The Centers for Medicare and Medicaid Services (CMS) Primary Care First (PCF) program is a new alternative payment model designed to support the delivery of advanced primary care. The program began in 2021 and it will examine whether financial risk and performance based payments that reward primary care clinicians will lower Medicare costs and improve health care quality. PCF participants must annually report data on specific quality measures, including the quality measure Advance Care Plan (ACP) which requires a Qualified Registry or QCDR vendor for reporting since it is not an EHR reportable measure. As a CMS Qualified Registry, MDinteractive can support practices participating in the program by reporting this measure on their behalf.
Please note: Cohort 1 practices must report ACP using a Qualified Registry or QCDR for PY 2021; Cohort 1 practices that fail to do so will not be eligible for a positive performance-based adjustment (PBA) in PY 2022.
You can finally breathe a sigh of relief that the 2020 MIPS reporting season is over! Now it’s time to turn your attention to 2021 MIPS reporting so you don’t get behind the curve. This year reporting will be more complex and require early planning to meet the new requirements. Developing a reporting strategy now will ensure you are better prepared for a successful outcome.
The Centers for Medicare and Medicaid Services (CMS) will delay the requirement that Medicare Shared Savings Program (MSSP) Accountable Care Organizations (ACOs) begin reporting all-payer Quality data through the new APM Performance Pathway (APP). ACOs will have the option to continue submitting data via the CMS Web Interface through the 2024 performance year. ACOs will have to report all three APP Quality measures (CQMs or eCQMs) beginning in 2025. In this article, we highlight the implications for ACOs, including the new APP quality measure set and strategies for successful reporting in future years.
On December 1, 2020 the Centers for Medicare and Medicaid Services (CMS) released its 2021 Final Rule for the Quality Payment Program (QPP) with changes to the Merit-based Incentive Payment System (MIPS) and Alternative Payment Models (APMs). Here is a look at some key highlights of the QPP changes and how they could impact your practice.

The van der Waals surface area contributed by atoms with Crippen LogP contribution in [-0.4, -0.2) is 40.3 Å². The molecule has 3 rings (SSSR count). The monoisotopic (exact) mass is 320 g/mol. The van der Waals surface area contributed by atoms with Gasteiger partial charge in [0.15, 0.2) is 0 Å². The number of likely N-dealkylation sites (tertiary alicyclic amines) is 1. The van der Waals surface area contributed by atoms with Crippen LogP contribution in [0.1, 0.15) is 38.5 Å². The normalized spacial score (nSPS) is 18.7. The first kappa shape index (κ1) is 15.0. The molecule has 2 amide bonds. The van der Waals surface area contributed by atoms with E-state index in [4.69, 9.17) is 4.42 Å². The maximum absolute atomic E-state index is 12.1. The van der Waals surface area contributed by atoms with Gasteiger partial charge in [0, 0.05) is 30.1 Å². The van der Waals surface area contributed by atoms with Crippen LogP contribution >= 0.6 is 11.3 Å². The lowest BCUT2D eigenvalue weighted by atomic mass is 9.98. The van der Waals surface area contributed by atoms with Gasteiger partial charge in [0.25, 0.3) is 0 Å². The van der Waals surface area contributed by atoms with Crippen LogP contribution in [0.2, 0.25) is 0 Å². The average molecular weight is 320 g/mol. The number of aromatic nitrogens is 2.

The clock is ticking for clinicians and groups who want to report MIPS. MDinteractive can report all available registry and EHR MIPS Quality measures and is here to help, whether you have been collecting data throughout the year or are just getting started. In this article we explain how to choose your Quality measures, and the benefits of using a registry like MDinteractive. With the end of the 2020 performance year getting closer, there’s still time to choose measures to report and start gathering your data.
If you have two or more clinicians billing with the same Tax Identification Number (TIN) in your practice, you should consider reporting MIPS as a group to gain some administrative relief and possibly increase your chances for success. According to CMS data, the majority of practices are choosing to report as a group. There are many reasons why group reporting is the preferred option for clinicians. Let’s take a look at what group reporting means, and why it may benefit your practice.
The COVID-19 pandemic has brought many changes to our daily lives, including a surge in the use of telemedicine. During the past few months, more clinicians and their patients have been turning to telehealth appointments so patients can safely receive the care they need. In response, CMS announced many changes to support telehealth, including payments for Medicare telehealth services furnished to patients in broadened circumstances and an expanded list of clinicians who can provide these services. Clinicians offering telehealth services to their patients may want to consider how this is relevant to their MIPS reporting. In this article, we have identified a list of Quality measures and Improvement Activities that can be reported for telemedicine services.
MIPS eligible clinicians, groups and virtual groups can now apply for the 2020 Promoting Interoperability (PI) Hardship Exception or the MIPS Program Extreme and Uncontrollable Circumstances Exception. Applications must be submitted to CMS by December 31, 2020. Exceptions will be available to those who meet certain criteria established by CMS. Those who qualify for automatic reweighting of PI reporting do not need to apply for this exception.
During these unprecedented times, you can rely on MDinteractive to stay on top of any MIPS reporting changes and continue to communicate important updates. As you begin to think about your MIPS reporting for 2020, some measures you reported in the past may no longer be available to report this year or may have had significant revisions. In this article we have outlined some key points to consider as you select measures to report, including a list of removed measures, so you can make your reporting plans with confidence.
As we put the 2019 MIPS reporting year behind us, it is helpful to start planning for 2020 since some of the requirements have changed. The number of MIPS points needed to avoid any penalties has increased to 45 MIPS points (up from 30 points in 2019) and you must reach 85 MIPS points for an exceptional performance bonus (up from 75 points). Payment adjustments are also higher at +/-9% (up from +/-7%), so the financial risk of not reporting is much greater. Before you get started with your reporting, go through this 2020 MIPS Reporting Guide to understand your reporting obligations and prepare a strategy to help your practice meet its reporting goals.